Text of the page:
Vaccines, Blood & Biologics
Vaccine Adverse Event Reporting System (VAERS) Questions and Answers
- Defining VAERS
- Questions about Reporting to VAERS
- Possible Outcomes of Reporting to VAERS
- For More Information about VAERS
What is VAERS?
VAERS is a national vaccine safety surveillance program created as an outgrowth of the National Childhood Vaccine Injury Act of 1986 (NCVIA) and is administered by the Food and Drug Administration (FDA) and Centers for Disease Control and Prevention (CDC). VAERS collects and analyzes data from reports of adverse events following vaccination.
Since 1990, VAERS has received over 123,000 reports, most of which describe mild side effects such as fever. Very rarely, people experience serious adverse events following immunization. By monitoring such events, VAERS helps to identify any important new safety concerns that otherwise may not come to light before licensure.
Who can report to VAERS?
Anyone can report to VAERS. VAERS reports are usually submitted by health care providers, vaccine manufacturers, vaccine recipients (or their parents/guardians) and state immunization programs. Patients, parents, and guardians are encouraged to seek the help of a health-care professional in reporting to VAERS.
Why should I report to VAERS?
VAERS is a valuable tool for post-marketing safety surveillance. Each report provides valuable information that is added to the VAERS database. Complete reporting of post-vaccination events supplies public health professionals with the information they need to ensure the safest strategies of vaccine administration.
What events should be reported to VAERS?
VAERS encourages the reporting of any significant adverse event occurring after the administration of any vaccine licensed in the United States. You should report any significant adverse event even if you are unsure whether a vaccine caused the event.
The National Childhood Vaccine Injury Act (NCVIA) requires health care providers to report:
- Any event listed by the vaccine manufacturer as a contraindication to subsequent doses of the vaccine.
- Any event listed in the Reportable Events Table that occurs within the specified time period after vaccination.
The Reportable Events Table specifically outlines the reportable post-vaccination events and the time frames in which they must occur in order to qualify as being reportable. To obtain a copy of the Reportable Events Table, call 1-800-822-7967 or go to http://www.vaers.hhs.gov/reportable.htm.
How are VAERS reports analyzed?
Both the CDC and the FDA review data reported to VAERS. The FDA reviews reports to assess whether a reported event is adequately reflected in product labeling, and closely monitors reporting trends for individual vaccine lots. Approximately 85% of the reports describe mild events such as fever, local reactions, episodes of crying or mild irritability, and other less serious experiences. The remaining 15% of the reports reflect serious adverse events involving life-threatening conditions, hospitalization, permanent disability, or death, which may or may not have been truly caused by an immunization.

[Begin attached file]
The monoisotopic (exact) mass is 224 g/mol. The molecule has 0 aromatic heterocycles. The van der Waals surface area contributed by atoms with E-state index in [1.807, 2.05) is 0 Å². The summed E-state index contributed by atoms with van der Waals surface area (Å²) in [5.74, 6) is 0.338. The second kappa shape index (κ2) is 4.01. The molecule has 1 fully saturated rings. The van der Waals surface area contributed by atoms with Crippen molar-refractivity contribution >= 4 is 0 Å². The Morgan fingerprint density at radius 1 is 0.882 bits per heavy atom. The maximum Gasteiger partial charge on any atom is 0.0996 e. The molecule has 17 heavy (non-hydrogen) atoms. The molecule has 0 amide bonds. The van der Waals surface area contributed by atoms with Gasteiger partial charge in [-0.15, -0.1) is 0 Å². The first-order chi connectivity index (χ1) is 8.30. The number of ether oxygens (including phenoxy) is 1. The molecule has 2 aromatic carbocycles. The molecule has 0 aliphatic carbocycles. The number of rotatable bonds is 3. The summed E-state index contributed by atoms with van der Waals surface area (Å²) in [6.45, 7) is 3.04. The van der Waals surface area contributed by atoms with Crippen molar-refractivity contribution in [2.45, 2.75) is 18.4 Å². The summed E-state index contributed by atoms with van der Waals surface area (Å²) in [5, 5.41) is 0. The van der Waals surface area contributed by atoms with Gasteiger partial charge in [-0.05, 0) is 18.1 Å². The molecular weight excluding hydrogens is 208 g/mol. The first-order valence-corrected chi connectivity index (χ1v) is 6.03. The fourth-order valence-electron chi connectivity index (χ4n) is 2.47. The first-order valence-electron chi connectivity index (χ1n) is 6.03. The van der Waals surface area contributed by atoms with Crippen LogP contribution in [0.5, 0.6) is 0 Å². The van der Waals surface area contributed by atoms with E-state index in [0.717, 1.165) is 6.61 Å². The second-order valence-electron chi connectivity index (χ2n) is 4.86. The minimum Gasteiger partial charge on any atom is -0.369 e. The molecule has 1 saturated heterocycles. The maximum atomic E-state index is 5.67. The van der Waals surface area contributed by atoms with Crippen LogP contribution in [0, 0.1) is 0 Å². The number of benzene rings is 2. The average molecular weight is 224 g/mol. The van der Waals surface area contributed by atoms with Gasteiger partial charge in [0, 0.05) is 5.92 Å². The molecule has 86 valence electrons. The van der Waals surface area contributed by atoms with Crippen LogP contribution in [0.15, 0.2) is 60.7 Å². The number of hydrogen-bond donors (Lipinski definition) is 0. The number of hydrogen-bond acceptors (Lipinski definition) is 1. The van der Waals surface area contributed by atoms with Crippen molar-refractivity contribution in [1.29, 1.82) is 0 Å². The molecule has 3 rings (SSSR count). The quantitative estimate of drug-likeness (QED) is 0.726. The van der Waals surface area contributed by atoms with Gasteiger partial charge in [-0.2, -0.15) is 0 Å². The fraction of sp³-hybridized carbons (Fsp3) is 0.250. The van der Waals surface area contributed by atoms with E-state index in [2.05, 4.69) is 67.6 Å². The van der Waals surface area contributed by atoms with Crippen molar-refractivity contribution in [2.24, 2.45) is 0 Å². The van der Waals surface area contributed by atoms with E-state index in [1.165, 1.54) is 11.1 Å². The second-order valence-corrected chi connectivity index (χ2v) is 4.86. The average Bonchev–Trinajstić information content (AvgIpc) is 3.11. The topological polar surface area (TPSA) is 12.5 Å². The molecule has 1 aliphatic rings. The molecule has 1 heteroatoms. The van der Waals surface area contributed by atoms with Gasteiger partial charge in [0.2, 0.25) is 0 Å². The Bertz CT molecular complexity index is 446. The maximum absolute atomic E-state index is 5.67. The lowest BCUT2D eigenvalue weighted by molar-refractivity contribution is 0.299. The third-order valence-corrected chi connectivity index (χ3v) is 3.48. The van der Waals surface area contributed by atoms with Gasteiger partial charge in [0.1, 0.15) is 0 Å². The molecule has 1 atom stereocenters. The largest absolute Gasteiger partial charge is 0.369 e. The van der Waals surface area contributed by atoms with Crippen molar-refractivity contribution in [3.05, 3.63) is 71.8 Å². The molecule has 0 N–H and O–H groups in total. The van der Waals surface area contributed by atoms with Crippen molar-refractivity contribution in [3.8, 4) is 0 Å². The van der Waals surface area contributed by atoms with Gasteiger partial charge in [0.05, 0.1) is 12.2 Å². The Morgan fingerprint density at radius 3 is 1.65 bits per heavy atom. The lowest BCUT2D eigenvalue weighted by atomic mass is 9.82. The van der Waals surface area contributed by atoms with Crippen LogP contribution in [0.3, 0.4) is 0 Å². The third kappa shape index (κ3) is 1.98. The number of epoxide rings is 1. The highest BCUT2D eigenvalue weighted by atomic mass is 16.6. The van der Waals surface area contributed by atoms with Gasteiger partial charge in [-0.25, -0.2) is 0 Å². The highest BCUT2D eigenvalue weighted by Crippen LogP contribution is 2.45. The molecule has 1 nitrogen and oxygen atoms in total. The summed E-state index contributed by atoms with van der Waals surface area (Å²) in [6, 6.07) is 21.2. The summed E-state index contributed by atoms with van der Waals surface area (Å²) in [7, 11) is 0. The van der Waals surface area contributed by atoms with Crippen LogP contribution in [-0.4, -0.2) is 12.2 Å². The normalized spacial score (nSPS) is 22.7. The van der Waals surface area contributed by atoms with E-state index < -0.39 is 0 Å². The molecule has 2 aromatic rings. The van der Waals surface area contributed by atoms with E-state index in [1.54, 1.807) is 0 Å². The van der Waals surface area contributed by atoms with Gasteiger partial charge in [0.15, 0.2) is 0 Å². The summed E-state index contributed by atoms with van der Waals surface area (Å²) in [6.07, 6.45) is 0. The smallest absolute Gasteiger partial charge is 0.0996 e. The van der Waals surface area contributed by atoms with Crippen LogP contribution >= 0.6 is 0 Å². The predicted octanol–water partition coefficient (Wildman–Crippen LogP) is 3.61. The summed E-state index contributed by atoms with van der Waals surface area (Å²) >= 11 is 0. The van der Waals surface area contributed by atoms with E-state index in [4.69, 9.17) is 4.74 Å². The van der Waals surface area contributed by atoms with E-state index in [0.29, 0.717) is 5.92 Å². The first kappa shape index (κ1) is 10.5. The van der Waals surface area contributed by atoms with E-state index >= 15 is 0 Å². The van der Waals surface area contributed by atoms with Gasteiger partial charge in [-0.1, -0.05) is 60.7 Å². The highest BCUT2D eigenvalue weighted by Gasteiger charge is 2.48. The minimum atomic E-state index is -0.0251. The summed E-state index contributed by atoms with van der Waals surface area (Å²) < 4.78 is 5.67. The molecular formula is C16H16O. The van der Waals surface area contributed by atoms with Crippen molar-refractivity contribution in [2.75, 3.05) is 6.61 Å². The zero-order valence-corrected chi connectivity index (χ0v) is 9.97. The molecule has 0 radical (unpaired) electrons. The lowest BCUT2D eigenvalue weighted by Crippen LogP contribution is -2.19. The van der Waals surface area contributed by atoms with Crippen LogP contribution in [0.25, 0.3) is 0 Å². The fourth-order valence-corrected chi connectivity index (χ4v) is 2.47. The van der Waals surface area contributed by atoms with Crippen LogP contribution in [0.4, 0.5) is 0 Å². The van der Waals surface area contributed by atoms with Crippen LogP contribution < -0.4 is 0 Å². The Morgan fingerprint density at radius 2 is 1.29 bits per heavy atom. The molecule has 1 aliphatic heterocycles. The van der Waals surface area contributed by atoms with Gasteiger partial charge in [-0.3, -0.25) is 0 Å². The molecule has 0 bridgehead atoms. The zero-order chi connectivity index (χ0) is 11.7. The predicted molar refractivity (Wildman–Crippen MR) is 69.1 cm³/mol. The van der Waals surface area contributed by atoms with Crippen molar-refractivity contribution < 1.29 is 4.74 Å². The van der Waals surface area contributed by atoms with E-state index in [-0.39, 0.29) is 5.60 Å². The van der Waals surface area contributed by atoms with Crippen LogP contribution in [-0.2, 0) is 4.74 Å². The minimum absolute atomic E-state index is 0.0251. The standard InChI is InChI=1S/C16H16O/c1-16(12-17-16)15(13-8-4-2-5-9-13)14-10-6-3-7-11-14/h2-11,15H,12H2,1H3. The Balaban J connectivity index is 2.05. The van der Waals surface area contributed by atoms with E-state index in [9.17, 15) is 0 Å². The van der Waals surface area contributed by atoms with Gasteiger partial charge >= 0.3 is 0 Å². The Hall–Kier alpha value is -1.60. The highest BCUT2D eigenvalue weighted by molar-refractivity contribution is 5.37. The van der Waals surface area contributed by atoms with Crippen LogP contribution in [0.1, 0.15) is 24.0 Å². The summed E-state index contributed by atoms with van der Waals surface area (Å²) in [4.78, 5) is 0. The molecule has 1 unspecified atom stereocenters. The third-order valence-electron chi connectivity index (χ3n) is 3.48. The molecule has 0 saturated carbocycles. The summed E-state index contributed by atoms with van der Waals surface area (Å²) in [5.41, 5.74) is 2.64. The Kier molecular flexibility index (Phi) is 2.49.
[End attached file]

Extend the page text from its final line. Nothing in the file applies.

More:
Can information reported to VAERS cause a recall of a vaccine?
The FDA has the authority to recall a vaccine from use in the United States if they feel it represents a risk to the American public. VAERS reports may signal that there is the potential for a safety risk, which would prompt a wider evaluation of the safety of the vaccine lot. If the evaluation confirms a risk, the batch can be recalled.
Are all events reported to VAERS caused by vaccinations?
No. Because VAERS accepts all reports of adverse events following vaccination, not all events reported to VAERS are caused by vaccines. Some events may occur coincidentally after the administration of a vaccine while others may in fact be caused by a vaccine. Studies help determine if there is more than a temporal (time) association between immunization and adverse events. An occurrence of an adverse event following the administration of a vaccine is not conclusive evidence that the event was caused by the vaccine. Various factors (e.g., medical history, other medications given near the time of the vaccination) must be examined to determine if they could have caused the adverse event. Many adverse events reported to VAERS may not be caused by vaccines.
What if I can't tell if a reaction was caused by a vaccine or another medication?
We encourage you to report any reaction following vaccination to VAERS, even if you cannot tell if the vaccine or another product caused it. Reports sent to the VAERS program that also make reference to non-vaccine pharmaceutical products are shared with MedWatch, the FDA's drug safety surveillance system.
How do I find out if a vaccine adverse event has been reported to VAERS?
The Freedom of Information Office can be contacted to obtain specific data from VAERS. The requester will be billed for the cost of retrieving and copying the data. You can request information about adverse events reported to VAERS by faxing requests to (301) 443-1726, or by sending requests to:
Food and Drug Administration
Freedom of Information Staff (HFI-35)
5600 Fishers Lane
Rockville, MD 20857
Is VAERS involved in the Vaccine Injury Compensation Program?
No. The National Childhood Vaccine Injury Act created the Vaccine Injury Compensation Program (VICP) to compensate individuals whose injuries may have been caused by vaccines recommended by the CDC for routine use. VICP is separate from the VAERS program. Reporting an event to VAERS does not file a claim for compensation to the VICP. A petition must be filed with VICP to start a claim for compensation. For more information call (800) 338-2382, or go to http://www.hrsa.gov/vaccinecompensation/index.html .
Division of Communication and Consumer Affairs
Office of Communication, Outreach and Development
Food and Drug Administration
1401 Rockville Pike
Suite 200N/HFM-47Rockville, MD 20852-1448